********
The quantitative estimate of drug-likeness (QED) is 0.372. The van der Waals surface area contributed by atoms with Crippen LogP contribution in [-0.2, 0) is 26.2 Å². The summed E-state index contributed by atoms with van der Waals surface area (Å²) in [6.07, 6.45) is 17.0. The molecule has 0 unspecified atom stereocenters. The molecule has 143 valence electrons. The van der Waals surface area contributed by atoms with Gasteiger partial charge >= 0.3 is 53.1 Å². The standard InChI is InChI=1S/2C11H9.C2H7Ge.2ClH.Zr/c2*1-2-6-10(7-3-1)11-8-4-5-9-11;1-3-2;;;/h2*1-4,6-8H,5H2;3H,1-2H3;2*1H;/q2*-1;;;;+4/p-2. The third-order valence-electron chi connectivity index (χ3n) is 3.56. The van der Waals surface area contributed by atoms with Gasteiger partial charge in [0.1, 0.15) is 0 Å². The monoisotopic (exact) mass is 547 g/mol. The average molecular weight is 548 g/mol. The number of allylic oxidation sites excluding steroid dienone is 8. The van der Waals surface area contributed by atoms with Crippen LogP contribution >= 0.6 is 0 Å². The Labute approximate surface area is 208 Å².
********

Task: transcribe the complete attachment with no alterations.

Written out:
The quantitative estimate of drug-likeness (QED) is 0.372. The van der Waals surface area contributed by atoms with Crippen LogP contribution in [-0.2, 0) is 26.2 Å². The summed E-state index contributed by atoms with van der Waals surface area (Å²) in [6.07, 6.45) is 17.0. The molecule has 0 unspecified atom stereocenters. The molecule has 143 valence electrons. The van der Waals surface area contributed by atoms with Gasteiger partial charge >= 0.3 is 53.1 Å². The standard InChI is InChI=1S/2C11H9.C2H7Ge.2ClH.Zr/c2*1-2-6-10(7-3-1)11-8-4-5-9-11;1-3-2;;;/h2*1-4,6-8H,5H2;3H,1-2H3;2*1H;/q2*-1;;;;+4/p-2. The third-order valence-electron chi connectivity index (χ3n) is 3.56. The van der Waals surface area contributed by atoms with Gasteiger partial charge in [0.1, 0.15) is 0 Å². The monoisotopic (exact) mass is 547 g/mol. The average molecular weight is 548 g/mol. The number of allylic oxidation sites excluding steroid dienone is 8. The van der Waals surface area contributed by atoms with Crippen LogP contribution >= 0.6 is 0 Å². The Labute approximate surface area is 208 Å².